29 Kan. App. 2d 789 31 P.3d 320

(31 P.3d 320)

No. 86,008

In The Matter of S.A.J.

Opinion filed September 14, 2001.

Gregory D. Keith, of Case, Moses, Zimmerman & Wilson, P.A., of Wichita, for appellant.

Ian H. Taylor, assistant district attorney, Ñola Foulston, district attorney, and Carla J. Stovall, attorney general, for appellee.

Before Rulon, C.J., Pierron, J., and Patrick D. McAnany, District Judge, assigned.

Rulon, C.J.:

S.A.J. appeals from his adjudication as a juvenile offender for the crimes of aggravated indecent liberties. We affirm.

A detailed recitation of the underlying facts is not necessary in our resolution of the issue presented.

S.A.J. argues the time period of 198 days he was in custody awaiting adjudication violated his right to have his case heard without unnecessary delay. K.S.A. 38-1651 states that “[a]ll cases filed under this code shall be heard without unnecessary delay. Continuances may be granted to either party for good cause shown.” Interpretation of a statute is a question of law, and this court’s review is unlimited. State v. Patterson, 25 Kan. App. 2d 245, 247, 963 P.2d 436, rev. denied 265 Kan. 888 (1998).

*790Prior to trial, at the hearing on a motion to dismiss, the district court found there had been no unnecessary delays. The delays that had been taken were all because of the congested docket of the court. S.A.J. contends the delay involved was unnecessary and, as such, the charges against him should be dismissed.

A juvenile does not have a constitutional right to a speedy trial in matters conducted under the Kansas Juvenile Justice Code (formerly Juvenile Offenders Code). See In re T.K., 11 Kan. App. 2d 632, 634-36, 731 P.2d 887 (1987). Consequently, the 90-day and 180-day rules enumerated in K.S.A. 22-3402 are not applicable. Absent the speedy trial requirements of K.S.A. 22-3402, and with no other statutory time requirements specified in the juvenile code, the issue to be determined is solely whether appellant’s case was heard without unnecessary delay. See K.S.A. 38-1651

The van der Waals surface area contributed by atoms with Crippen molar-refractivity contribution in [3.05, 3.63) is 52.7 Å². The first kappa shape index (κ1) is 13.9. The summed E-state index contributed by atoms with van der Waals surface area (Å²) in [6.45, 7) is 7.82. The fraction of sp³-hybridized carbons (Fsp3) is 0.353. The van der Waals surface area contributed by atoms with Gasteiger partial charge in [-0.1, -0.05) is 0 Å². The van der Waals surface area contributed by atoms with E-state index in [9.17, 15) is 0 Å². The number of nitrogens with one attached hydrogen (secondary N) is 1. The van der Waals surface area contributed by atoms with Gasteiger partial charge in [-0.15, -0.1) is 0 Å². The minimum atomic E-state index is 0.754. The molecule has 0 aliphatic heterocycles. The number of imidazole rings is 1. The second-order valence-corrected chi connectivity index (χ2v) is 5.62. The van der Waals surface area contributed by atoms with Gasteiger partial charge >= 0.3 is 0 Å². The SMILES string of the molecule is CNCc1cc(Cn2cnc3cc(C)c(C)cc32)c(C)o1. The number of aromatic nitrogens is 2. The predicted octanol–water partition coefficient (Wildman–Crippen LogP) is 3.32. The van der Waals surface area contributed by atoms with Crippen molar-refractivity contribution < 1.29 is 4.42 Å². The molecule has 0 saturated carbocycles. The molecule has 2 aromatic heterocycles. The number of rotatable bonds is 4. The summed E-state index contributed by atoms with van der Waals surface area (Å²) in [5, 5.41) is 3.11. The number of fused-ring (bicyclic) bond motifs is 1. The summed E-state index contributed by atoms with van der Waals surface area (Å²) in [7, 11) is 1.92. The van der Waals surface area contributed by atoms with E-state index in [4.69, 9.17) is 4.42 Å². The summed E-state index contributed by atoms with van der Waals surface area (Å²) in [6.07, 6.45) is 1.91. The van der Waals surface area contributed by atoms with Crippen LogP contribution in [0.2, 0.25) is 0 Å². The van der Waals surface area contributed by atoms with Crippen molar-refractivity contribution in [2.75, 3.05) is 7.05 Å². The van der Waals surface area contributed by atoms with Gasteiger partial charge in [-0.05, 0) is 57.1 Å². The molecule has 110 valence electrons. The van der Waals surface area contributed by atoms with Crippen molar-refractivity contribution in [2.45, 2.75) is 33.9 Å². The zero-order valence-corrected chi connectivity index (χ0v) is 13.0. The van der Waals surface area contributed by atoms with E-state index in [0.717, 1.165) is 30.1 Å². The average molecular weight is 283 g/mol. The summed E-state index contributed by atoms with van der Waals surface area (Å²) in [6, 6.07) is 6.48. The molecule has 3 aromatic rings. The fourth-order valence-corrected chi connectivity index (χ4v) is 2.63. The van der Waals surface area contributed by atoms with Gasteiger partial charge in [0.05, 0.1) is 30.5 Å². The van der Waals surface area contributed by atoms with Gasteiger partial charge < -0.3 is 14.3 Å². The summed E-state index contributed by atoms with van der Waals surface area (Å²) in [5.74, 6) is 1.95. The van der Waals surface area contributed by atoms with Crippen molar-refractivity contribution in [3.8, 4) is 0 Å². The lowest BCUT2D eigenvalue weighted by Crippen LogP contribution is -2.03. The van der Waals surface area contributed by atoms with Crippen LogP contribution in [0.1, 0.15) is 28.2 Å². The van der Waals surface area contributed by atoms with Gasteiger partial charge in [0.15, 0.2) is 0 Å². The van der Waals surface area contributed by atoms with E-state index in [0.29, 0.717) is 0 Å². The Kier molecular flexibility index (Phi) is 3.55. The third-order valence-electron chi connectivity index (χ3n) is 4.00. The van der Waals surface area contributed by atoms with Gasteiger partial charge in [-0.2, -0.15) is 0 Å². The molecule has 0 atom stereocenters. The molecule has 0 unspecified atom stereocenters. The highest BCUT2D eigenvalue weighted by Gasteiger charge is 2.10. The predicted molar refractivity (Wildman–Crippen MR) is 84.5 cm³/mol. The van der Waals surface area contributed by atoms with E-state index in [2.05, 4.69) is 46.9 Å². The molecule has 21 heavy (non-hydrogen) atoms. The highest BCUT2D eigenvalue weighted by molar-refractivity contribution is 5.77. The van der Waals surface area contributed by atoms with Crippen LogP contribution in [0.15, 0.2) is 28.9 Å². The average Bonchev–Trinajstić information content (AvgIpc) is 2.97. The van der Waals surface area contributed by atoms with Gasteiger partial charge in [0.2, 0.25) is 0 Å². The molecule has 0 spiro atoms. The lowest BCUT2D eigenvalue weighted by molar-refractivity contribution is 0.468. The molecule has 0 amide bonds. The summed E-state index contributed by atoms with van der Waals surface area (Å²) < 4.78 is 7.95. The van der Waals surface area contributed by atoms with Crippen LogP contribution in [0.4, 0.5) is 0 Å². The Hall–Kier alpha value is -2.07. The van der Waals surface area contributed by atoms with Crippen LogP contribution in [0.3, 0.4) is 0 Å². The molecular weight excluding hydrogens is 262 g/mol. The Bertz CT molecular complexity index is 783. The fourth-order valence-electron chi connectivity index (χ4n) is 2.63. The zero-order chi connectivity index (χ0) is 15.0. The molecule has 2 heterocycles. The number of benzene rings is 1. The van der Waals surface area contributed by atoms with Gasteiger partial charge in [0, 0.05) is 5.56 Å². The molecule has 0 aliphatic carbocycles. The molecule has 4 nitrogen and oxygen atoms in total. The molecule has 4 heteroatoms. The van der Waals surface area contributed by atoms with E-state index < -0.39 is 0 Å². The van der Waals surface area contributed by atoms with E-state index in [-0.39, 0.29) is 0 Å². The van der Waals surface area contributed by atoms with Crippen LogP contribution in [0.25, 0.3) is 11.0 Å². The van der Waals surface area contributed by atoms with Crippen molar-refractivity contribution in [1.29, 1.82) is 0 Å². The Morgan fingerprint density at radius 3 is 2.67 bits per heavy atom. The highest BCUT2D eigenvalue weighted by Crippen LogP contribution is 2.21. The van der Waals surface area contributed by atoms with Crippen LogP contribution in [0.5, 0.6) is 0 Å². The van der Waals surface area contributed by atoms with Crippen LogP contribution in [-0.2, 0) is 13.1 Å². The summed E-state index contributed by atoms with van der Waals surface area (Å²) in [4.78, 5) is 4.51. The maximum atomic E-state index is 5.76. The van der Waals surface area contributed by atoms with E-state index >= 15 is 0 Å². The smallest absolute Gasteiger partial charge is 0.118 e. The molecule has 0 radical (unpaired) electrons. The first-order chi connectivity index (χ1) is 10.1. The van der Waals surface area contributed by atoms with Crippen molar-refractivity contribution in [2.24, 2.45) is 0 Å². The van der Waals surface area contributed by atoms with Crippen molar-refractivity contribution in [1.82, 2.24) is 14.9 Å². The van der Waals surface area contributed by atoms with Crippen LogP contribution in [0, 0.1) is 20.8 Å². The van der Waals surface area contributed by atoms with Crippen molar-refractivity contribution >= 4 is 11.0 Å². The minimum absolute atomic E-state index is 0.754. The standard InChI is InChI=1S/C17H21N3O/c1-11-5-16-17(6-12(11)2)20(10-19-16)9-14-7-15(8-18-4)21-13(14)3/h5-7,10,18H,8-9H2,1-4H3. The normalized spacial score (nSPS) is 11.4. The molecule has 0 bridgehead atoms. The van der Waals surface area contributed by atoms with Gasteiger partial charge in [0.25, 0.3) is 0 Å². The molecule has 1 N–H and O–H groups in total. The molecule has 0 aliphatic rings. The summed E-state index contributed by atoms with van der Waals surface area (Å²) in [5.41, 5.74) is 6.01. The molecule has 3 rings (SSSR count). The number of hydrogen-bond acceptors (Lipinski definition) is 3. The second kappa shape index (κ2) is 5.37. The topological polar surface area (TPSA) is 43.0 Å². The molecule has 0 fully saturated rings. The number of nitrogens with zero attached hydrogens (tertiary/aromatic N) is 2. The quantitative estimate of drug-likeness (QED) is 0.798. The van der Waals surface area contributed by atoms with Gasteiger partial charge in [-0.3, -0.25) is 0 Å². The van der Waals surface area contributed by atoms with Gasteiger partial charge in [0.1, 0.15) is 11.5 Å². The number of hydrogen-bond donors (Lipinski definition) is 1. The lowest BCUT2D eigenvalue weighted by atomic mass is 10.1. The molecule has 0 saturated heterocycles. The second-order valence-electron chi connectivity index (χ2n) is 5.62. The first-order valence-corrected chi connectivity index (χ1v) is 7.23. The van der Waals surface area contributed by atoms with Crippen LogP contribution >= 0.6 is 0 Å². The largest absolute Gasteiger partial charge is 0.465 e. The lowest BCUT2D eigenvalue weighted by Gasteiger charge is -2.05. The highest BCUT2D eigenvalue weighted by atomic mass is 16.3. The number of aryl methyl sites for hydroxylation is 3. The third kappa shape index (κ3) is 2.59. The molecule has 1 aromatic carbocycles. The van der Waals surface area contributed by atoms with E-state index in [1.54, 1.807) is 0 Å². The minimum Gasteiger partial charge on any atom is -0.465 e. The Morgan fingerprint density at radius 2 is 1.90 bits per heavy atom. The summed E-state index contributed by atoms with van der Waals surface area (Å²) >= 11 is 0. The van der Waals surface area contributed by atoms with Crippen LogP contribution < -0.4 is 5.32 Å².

According to S.A.J., “[I]t would only make sense that a time period exceeding six months ... is in excess of the period contemplated in K.S.A. 38-1651.” S.A.J. cites no relevant case law or statutory provisions in favor of his position, but instead relies upon the fact that other parts of the juvenile code contain time restrictions. See K.S.A. 38-1625 (initial appearance); K.S.A. 38-1632 (detention hearing); K.S.A. 38-1623 (notice of alibi); K.S.A. 38-1681 (expedited appeals). The argument is not persuasive. Further, an appellant has the burden of furnishing a record which affirmatively shows that prejudicial error occurred in the trial court. In the absence of such a record, an appellate court presumes that the action of the trial court was proper. State v. Conley, 270 Kan. 18, 27, 11 P.3d 1147, cert. denied 532 U.S. 932 (2000).

Here, S.A.J. offers nothing to refute tire district court’s ruling. The district court found the delays were attributable to the crowded docket and those findings are supported by the record. Further, S.A.J. has failed to show prejudice. As part of its ruling on the motion, the court found S.A.J. was already in the custody of the State on a previous case. Regardless of the delay in bringing the instant matter to an adjudicatory hearing, S.A J. would have still been in State custody.

S.A.J. has failed to establish that his case was not heard without unnecessary delay or that he was prejudiced in any way by the *791timing of the proceedings against him. S.A.J. has no statutory right to a speedy trial, and under the facts of this case, the delays in S.A.J.’s adjudication were necessary due to the court’s overcrowded dockets.


In re S.A.J.
29 Kan. App. 2d 789 31 P.3d 320

Case Details

In re S.A.J.
Decision Date
Sep 14, 2001

29 Kan. App. 2d 789

31 P.3d 320




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